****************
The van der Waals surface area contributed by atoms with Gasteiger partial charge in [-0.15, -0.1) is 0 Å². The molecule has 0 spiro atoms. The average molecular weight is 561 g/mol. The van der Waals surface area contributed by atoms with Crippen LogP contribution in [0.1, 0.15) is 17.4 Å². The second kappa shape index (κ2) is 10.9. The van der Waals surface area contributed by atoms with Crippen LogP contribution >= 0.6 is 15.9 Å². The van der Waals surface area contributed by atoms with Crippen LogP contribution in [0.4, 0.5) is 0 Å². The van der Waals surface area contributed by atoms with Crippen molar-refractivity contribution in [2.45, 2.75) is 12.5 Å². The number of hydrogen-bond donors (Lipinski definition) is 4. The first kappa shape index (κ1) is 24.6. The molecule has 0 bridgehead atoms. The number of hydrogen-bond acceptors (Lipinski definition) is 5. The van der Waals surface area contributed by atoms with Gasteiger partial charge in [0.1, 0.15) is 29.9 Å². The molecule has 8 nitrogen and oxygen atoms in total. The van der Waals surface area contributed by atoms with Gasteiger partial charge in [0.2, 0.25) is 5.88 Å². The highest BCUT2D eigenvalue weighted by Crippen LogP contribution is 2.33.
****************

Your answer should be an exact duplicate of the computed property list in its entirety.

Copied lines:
The van der Waals surface area contributed by atoms with Gasteiger partial charge in [-0.15, -0.1) is 0 Å². The molecule has 0 spiro atoms. The average molecular weight is 561 g/mol. The van der Waals surface area contributed by atoms with Crippen LogP contribution in [0.1, 0.15) is 17.4 Å². The second kappa shape index (κ2) is 10.9. The van der Waals surface area contributed by atoms with Crippen LogP contribution >= 0.6 is 15.9 Å². The van der Waals surface area contributed by atoms with Crippen LogP contribution in [0.4, 0.5) is 0 Å². The van der Waals surface area contributed by atoms with Crippen molar-refractivity contribution in [2.45, 2.75) is 12.5 Å². The number of hydrogen-bond donors (Lipinski definition) is 4. The first kappa shape index (κ1) is 24.6. The molecule has 0 bridgehead atoms. The number of hydrogen-bond acceptors (Lipinski definition) is 5. The van der Waals surface area contributed by atoms with Gasteiger partial charge in [0.1, 0.15) is 29.9 Å². The molecule has 8 nitrogen and oxygen atoms in total. The van der Waals surface area contributed by atoms with Gasteiger partial charge in [0.2, 0.25) is 5.88 Å². The highest BCUT2D eigenvalue weighted by Crippen LogP contribution is 2.33.